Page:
<15>Research on women’s tie-on pockets has examined the complex ways in which they are linked to issues of gender and sexuality.  Ariane Fennetaux asserts that tie-on pockets signaled a woman’s domestic role by virtue of their nature—they were handmade and often embroidered with flowers or initials, and they typically contained implements for needlework (308).(6)  Yet even as they highlighted a woman’s domestic role, they also pointed in more subversive fashion to a woman’s sexuality.  By virtue of their placement and access underneath a woman’s skirts, they functioned as boundary markers that demarcated a line between private and public space, and were therefore symbolic elements in the negotiation of intimate relationships (Fennetaux 321-22).  As such, they are often associated with secrets, allowing the wearer to hide her wealth and treasures—such as a clandestine letter or a memento from a suitor—rather than have them on display.  Tie-on pockets also symbolically called attention to a woman’s sexuality because of their proximity to the body, their suggestive uterine shape (Burman 452), and the fact that, “when a woman put her hand through slits in her skirt to access her pockets, she signaled almost directly toward her private parts” (Fennetaux 318).(7)

<16>Many of these associations with sexuality linger on as pockets changed over the course of the century since a woman’s waistline was a critical erogenous zone during the Victorian and Edwardian periods (Kortsch 61).  As a result, integrated pockets came to embody complex gender associations.  The important boundary function ascribed to pockets above may help explain why “Between the 1870s and 1890s there was a kind of crisis over the position and number of women’s pockets, which attracted the attention of fashion journalists” (Burman 453).  The advent of the fashion of visible pockets at the fin de siècle “generated a spate of fussy, ornate and awkwardly situated pockets which were emphatically without much practical function beyond the carrying of handkerchiefs, themselves the subject of discussion in fashion journalism of the day” (Burman 463).  While Burman explains that these awkwardly small pockets were emblematic of the restrictions women faced with respect to a lack of financial autonomy and property rights at the end of the century (458-9), I would argue that it is precisely the lack of functionality that signals the extent to which these pockets represented a disruptive social force.  They reveal that the New Woman was beginning to be successful in usurping the all-important symbolic role made possible by the gesture of hands in pockets, and that she threatened to gain the corollary privileges of financial autonomy, privacy, mobility, and sexual freedom.  As such, the pocketed woman became a subject of controversy and parody in the periodical press.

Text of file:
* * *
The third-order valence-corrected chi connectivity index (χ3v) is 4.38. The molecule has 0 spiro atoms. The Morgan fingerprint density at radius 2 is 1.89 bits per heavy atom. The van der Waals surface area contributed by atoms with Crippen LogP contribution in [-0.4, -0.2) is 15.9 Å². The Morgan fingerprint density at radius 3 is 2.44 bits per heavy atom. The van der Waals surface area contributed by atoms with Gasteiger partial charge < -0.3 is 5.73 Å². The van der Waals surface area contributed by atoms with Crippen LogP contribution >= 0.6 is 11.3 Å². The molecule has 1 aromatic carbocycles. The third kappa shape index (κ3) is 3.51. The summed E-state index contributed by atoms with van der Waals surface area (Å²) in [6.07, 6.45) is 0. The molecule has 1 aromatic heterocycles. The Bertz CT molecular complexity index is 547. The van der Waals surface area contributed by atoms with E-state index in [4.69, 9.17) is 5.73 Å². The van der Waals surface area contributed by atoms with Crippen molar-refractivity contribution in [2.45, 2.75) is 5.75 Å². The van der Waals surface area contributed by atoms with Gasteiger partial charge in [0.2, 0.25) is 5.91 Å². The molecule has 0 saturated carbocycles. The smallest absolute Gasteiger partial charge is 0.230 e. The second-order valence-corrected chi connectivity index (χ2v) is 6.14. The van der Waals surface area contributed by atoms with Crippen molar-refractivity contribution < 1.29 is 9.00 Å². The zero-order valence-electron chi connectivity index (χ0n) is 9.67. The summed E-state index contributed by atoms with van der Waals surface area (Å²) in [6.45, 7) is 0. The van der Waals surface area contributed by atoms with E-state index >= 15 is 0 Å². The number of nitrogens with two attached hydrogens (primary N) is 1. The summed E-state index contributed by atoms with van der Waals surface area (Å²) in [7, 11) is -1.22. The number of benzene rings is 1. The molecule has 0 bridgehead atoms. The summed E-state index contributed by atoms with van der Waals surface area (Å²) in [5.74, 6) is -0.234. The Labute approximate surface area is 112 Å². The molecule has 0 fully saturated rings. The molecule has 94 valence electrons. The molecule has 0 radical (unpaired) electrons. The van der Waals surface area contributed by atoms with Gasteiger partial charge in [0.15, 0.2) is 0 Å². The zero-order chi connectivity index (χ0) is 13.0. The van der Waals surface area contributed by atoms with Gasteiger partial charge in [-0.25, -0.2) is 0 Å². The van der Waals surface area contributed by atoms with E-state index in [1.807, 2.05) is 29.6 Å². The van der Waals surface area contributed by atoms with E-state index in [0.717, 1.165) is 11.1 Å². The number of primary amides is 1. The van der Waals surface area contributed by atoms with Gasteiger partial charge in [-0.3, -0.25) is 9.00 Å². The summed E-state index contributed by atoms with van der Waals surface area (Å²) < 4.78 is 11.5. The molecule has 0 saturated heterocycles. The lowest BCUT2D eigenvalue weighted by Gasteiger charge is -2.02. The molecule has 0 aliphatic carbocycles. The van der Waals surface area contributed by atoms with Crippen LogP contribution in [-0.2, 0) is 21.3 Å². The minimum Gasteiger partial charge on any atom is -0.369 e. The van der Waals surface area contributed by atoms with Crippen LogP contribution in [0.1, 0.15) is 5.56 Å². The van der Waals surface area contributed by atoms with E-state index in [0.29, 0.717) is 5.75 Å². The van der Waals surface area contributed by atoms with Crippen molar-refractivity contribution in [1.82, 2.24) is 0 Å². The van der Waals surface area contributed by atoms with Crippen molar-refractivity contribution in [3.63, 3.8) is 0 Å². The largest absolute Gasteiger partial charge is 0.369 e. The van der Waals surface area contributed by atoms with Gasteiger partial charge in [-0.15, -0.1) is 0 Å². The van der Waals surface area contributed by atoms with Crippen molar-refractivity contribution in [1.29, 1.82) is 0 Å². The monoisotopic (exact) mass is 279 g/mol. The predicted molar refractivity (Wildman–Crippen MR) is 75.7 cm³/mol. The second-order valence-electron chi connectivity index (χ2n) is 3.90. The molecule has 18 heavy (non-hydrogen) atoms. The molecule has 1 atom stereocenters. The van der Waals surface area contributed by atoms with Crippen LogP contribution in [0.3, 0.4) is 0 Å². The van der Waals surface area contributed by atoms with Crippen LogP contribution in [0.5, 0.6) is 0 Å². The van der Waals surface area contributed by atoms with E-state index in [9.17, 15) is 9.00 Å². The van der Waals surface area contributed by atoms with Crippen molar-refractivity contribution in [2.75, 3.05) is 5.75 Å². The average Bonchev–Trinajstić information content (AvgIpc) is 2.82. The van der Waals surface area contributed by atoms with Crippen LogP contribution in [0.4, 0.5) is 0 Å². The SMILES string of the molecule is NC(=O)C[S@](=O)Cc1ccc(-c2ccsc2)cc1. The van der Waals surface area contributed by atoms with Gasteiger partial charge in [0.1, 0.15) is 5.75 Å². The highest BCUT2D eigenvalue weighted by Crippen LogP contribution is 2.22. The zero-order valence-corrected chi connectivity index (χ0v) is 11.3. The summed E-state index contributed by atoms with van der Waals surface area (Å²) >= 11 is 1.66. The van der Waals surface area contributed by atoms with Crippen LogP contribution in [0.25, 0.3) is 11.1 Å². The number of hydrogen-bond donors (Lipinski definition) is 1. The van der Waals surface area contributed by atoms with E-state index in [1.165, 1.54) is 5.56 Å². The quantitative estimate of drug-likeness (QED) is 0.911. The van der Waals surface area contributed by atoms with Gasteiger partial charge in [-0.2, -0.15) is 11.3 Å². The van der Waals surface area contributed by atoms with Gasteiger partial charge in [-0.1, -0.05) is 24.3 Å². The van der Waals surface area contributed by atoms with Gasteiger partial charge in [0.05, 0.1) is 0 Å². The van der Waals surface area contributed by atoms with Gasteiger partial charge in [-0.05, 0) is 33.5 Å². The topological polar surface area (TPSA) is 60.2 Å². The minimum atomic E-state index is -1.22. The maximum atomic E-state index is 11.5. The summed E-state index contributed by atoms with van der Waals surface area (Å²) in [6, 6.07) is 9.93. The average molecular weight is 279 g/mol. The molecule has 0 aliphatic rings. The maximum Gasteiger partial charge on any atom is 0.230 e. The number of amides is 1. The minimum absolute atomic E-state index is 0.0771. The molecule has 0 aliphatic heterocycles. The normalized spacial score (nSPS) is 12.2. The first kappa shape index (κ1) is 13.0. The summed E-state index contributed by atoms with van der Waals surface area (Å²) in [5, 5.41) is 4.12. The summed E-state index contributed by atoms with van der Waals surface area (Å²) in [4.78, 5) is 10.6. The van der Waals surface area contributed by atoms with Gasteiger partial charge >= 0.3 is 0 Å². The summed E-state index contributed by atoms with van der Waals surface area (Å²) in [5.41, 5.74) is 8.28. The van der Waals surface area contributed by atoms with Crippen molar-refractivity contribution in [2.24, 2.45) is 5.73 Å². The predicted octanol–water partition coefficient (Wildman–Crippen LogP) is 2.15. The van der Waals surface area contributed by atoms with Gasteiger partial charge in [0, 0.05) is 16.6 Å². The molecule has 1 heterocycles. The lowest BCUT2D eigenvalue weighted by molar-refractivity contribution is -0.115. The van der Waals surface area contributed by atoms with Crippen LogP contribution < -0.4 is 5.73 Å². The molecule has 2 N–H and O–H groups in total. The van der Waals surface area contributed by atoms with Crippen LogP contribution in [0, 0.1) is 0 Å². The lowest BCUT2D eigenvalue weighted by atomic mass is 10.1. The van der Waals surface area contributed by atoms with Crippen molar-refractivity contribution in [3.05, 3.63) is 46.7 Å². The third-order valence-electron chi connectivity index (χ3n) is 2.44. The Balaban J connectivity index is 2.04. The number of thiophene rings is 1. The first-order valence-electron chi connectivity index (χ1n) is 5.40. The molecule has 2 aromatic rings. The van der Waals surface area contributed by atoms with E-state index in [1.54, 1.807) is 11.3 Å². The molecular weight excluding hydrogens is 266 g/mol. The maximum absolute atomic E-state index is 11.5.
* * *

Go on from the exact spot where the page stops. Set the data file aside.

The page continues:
<17>An 1894 issue of The Graphic makes clear the extent to which the structure and placement of women’s pockets became an important focal point in discussions of women’s dress at the fin de siècle. The author writes:

The inevitable feminine coat and skirt nauseates the eye just now . . . I observe
now that the ladies, like men, walk with hands in their pockets . . . The pockets of
the ‘New Woman,’ admirably useful as they are, seem likely to prove her new
fetish, to stand her instead of blushes and shyness and embarrassment, for who
can be any of these things while she stands with her hands in her pockets? 
(“Place aux Dames” 15)